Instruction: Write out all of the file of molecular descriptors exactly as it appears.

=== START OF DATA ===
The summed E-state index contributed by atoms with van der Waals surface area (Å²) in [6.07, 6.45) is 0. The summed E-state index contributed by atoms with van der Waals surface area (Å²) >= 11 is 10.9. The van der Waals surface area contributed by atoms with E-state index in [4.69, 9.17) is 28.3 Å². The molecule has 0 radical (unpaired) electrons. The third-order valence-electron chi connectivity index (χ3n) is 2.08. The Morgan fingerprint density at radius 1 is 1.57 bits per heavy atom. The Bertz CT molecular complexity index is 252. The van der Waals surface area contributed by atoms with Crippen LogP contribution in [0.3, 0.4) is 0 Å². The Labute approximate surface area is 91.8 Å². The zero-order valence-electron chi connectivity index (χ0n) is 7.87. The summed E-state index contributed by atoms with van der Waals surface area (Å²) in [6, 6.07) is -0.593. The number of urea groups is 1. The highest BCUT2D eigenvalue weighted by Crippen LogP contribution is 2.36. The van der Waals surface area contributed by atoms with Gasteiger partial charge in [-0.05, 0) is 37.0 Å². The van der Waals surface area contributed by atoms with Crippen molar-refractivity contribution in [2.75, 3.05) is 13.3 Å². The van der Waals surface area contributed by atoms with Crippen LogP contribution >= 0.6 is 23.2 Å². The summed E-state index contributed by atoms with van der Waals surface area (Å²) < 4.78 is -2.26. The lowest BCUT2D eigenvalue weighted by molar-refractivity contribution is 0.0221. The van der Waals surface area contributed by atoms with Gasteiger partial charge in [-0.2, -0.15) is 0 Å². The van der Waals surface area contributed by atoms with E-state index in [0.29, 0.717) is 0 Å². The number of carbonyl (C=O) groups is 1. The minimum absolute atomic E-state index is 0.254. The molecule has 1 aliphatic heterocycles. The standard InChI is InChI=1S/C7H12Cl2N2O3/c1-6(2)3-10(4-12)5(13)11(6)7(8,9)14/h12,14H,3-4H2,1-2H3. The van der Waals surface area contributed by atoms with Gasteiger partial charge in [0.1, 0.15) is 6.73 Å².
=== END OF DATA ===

The summed E-state index contributed by atoms with van der Waals surface area (Å²) in [6.07, 6.45) is 0. The summed E-state index contributed by atoms with van der Waals surface area (Å²) >= 11 is 10.9. The van der Waals surface area contributed by atoms with E-state index in [4.69, 9.17) is 28.3 Å². The molecule has 0 radical (unpaired) electrons. The third-order valence-electron chi connectivity index (χ3n) is 2.08. The Morgan fingerprint density at radius 1 is 1.57 bits per heavy atom. The Bertz CT molecular complexity index is 252. The van der Waals surface area contributed by atoms with Crippen LogP contribution in [0.3, 0.4) is 0 Å². The Labute approximate surface area is 91.8 Å². The zero-order valence-electron chi connectivity index (χ0n) is 7.87. The summed E-state index contributed by atoms with van der Waals surface area (Å²) in [6, 6.07) is -0.593. The number of urea groups is 1. The highest BCUT2D eigenvalue weighted by Crippen LogP contribution is 2.36. The van der Waals surface area contributed by atoms with Gasteiger partial charge in [-0.05, 0) is 37.0 Å². The van der Waals surface area contributed by atoms with Crippen molar-refractivity contribution in [2.75, 3.05) is 13.3 Å². The van der Waals surface area contributed by atoms with Crippen LogP contribution >= 0.6 is 23.2 Å². The summed E-state index contributed by atoms with van der Waals surface area (Å²) < 4.78 is -2.26. The lowest BCUT2D eigenvalue weighted by molar-refractivity contribution is 0.0221. The van der Waals surface area contributed by atoms with Gasteiger partial charge in [-0.2, -0.15) is 0 Å². The van der Waals surface area contributed by atoms with E-state index in [0.29, 0.717) is 0 Å². The number of carbonyl (C=O) groups is 1. The minimum absolute atomic E-state index is 0.254. The molecule has 1 aliphatic heterocycles. The standard InChI is InChI=1S/C7H12Cl2N2O3/c1-6(2)3-10(4-12)5(13)11(6)7(8,9)14/h12,14H,3-4H2,1-2H3. The van der Waals surface area contributed by atoms with Gasteiger partial charge in [0.1, 0.15) is 6.73 Å².